Example Meeting Agendas Using the 4T’s
Task – each agenda item (i.e., 1, 2, 3…)
(1 hr) By the end of this meeting, we will have reviewed and answered questions about the new HR policy.
- (10 min) [Name] will review the new policy (link to Sharepoint) and highlight the key aspects.
- (10 min) Post questions you or your staff have about the new policy using sticky notes on our Miro Board.
- (5 min) Group the sticky notes into categories on the Miro Board.
- (30 min) [Name] will offer responses to questions in each category and field further questions.
- (5 min) Closing – review outstanding questions and when a response will be given via email.
NOTICE: in this agenda, all four ‘technique’ highlights make up the elements of an affinity grouping exercise. Implicit here is that we’re giving people some time for silent reflection and some time for dialogue.
(55 min) By the end of this meeting, we will have named how this proposed policy could affect efficiency.
- (5 min) [Name] will highlight the key aspects of the proposed policy (link to Sharepoint) and the context for it.
- (20 min) In Zoom breakouts “test drive” the policy by envisioning its use in your own Department. Then, name anticipated positive and negative impacts on efficiency if we were to adopt this policy. Compile them in our doc (link).
- (20 min) Each department will report out their anticipated impacts on efficiency. Other departments name ways they can support to mitigate loss of efficiency.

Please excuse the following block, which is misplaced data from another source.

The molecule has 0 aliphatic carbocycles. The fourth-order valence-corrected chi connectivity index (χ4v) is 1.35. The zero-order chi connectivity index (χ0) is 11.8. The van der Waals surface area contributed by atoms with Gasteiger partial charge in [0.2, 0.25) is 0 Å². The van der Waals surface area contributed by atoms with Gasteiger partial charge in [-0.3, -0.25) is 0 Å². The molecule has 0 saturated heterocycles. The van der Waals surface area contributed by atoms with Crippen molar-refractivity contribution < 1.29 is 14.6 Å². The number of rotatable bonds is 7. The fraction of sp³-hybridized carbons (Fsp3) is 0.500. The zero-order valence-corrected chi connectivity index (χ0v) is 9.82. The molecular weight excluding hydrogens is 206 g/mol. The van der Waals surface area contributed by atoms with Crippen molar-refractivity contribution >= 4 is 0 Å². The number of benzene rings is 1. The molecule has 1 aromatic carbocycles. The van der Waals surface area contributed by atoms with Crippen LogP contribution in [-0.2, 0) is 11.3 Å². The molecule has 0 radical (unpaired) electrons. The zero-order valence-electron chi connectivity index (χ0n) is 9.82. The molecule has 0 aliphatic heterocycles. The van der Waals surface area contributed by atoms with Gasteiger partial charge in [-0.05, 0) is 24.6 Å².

- (10 min) Set next steps (who, will do what, by when) in Trello.
(90 min) By the end of this meeting, we will have finalized the wording of our new policy.
- (10 min) [Name] will clarify the purpose of this new policy and to whom it applies.
- (5 min) [Name] will read aloud the policy (link) as it now stands. While listening, highlight phrases in the policy that call for further clarification.
- (60 min) As a full group, go section by section – name suggested changes and use consensus decision-making (red/yellow/green technique) to reach agreement on the final wording (link).
- (15 min) Set next steps (who, will do what, by when) in Asana.
Checklist for Closing Meetings
- Reflect on the value of this time together
Take the time to state not only what was accomplished but also the value of it. Acknowledge and appreciate what worked well in the meeting. Use every opportunity to validate both the conversation and the individuals in it.
- Confirm common understanding and alignment
Review the notes taken during the meeting. If decisions were made, note these. Check to see if anyone has a different understanding. Encourage people to voice any lingering questions or concerns so they can be resolved as soon as possible. This removes any newly created elephants in the room!
- Plan the follow-through